AAJ: So how did you feel it turned out? I gather you're not doing it as much now.

SN: No I'm not. The stuff I wrote I felt like was pretty good. But it's weird, I guess at the time I wasn't so much into being just a player. I was more into being a conceptualist or a bandleader. It was almost like I heard the rest of the people in my group almost like an extension of my voice, in a way. I felt like the focus wasn't just on my playing. But the past four or five months it's kind of shifted and it's like I'm back in this space where I really want to play. You know, I'm practicing a lot every day and it's just like I'm really into the sound of the instrument and just playing with people. Now I feel like where I was when I was playing tenor before I stopped. You're just into playing. You're not thinking about other people so much. So that's kind of like where I'm at now.

AAJ: How did you connect with Columbia records?

SN: Well, the group had started to gel and I had all the instruments—it just started to feel really good and I just felt like, "I really need to record this now." It felt like it was at a place where I felt like the three or four years I had been putting into it—I think it had finally gotten to a place where it was time to document it. So I went into the studio and I recorded a CD.



AAJ: You paid for this?

SN: Yeah. So after we recorded the CD, an agent in New York—we have a mutual friend and she had been telling him about the group and telling him she wouldn't be surprised if a major label didn't pick us up soon. I had known him from when I used to play with Terrance Blanchard—and he said, "Yeah, I heard them once. You should tell him to give me a call. I'd love to shop it around for them." So when I got it finished I gave him a copy and he gave me the rap of like he can't promise anything, that a lot of major labels weren't taking chances, that the industry wasn't doing that well, but he would try. But to everyone's surprise, Columbia went for it and bought the master.

AAJ: Were they supportive of the first record in terms of promotion?

SN: They did some stuff. But the thing with the record industry is that it's so complex, it's hard to know exactly what's being done. It's like just seeing an ad in Down Beat or Jazz Times or one of those publications, that's just one side of it, especially with a company like that where when a record comes out you have international distribution. So you have your office in France, your office in London, you have people on the West Coast, Canada—so it's like all of that costs money to put in stores, to put it in listening stations. So, from that perspective some stuff was done. They did help to get us on some festivals. They helped with tour support and that sort of thing. So they were supportive. But with a company like that the drawback is that you never really get the full push unless they start to get some returns immediately or there's like some kind of excitement around the record like when it first comes out. Because if that doesn't happen within the first couple of months it's like they pull back.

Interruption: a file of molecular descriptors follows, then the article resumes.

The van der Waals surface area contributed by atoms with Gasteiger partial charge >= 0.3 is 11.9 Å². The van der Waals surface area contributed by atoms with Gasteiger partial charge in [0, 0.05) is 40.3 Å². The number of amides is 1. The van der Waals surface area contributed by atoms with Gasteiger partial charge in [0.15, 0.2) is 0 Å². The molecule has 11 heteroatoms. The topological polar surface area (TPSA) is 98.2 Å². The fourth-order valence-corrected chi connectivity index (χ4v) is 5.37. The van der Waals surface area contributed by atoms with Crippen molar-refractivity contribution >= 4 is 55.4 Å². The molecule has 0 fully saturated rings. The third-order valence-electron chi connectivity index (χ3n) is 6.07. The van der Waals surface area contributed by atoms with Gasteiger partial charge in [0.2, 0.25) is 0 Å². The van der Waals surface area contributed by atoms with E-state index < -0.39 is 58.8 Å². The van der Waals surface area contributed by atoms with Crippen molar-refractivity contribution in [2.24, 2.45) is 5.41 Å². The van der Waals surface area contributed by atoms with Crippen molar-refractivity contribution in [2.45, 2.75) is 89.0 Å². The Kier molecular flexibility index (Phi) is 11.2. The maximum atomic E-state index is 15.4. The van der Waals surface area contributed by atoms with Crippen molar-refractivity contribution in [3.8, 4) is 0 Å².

AAJ: Is that what happened with you?

SN: Pretty much. In the beginning I was just angry with them because I felt like they just weren't pushing it. But for whatever reason, the public just didn't take to it the way I thought they would. Because, maybe I would have a case that they didn't push it if it were on the top of the radio play chart or if it sold a lot or if it got a bunch of rave reviews. If I had all of that and they didn't support it then you say, "Look, what's going on? We're not getting support." But you know, if the critics aren't behind it and people aren't buying it and they aren't playing it a lot on the radio, I guess from a business perspective they probably think, "Well, what do you want us to do?"



AAJ: What was the critical response? Did you get a lot of reviews?

SN: I didn't get a lot. You know, they thought it was interesting instrumentation. But a lot of times there were references to what Leon Parker had put out maybe six months before. So, I think a little bit of it was like, "Oh yeah, this is like what Leon was doing." So, I felt like they never really gave it up. Like if mine had come out first they would have seen it more as being an original thing. But since it came out after Leon's it was kind of perceived as, "Oh yeah, he's kind of doing that Leon thing."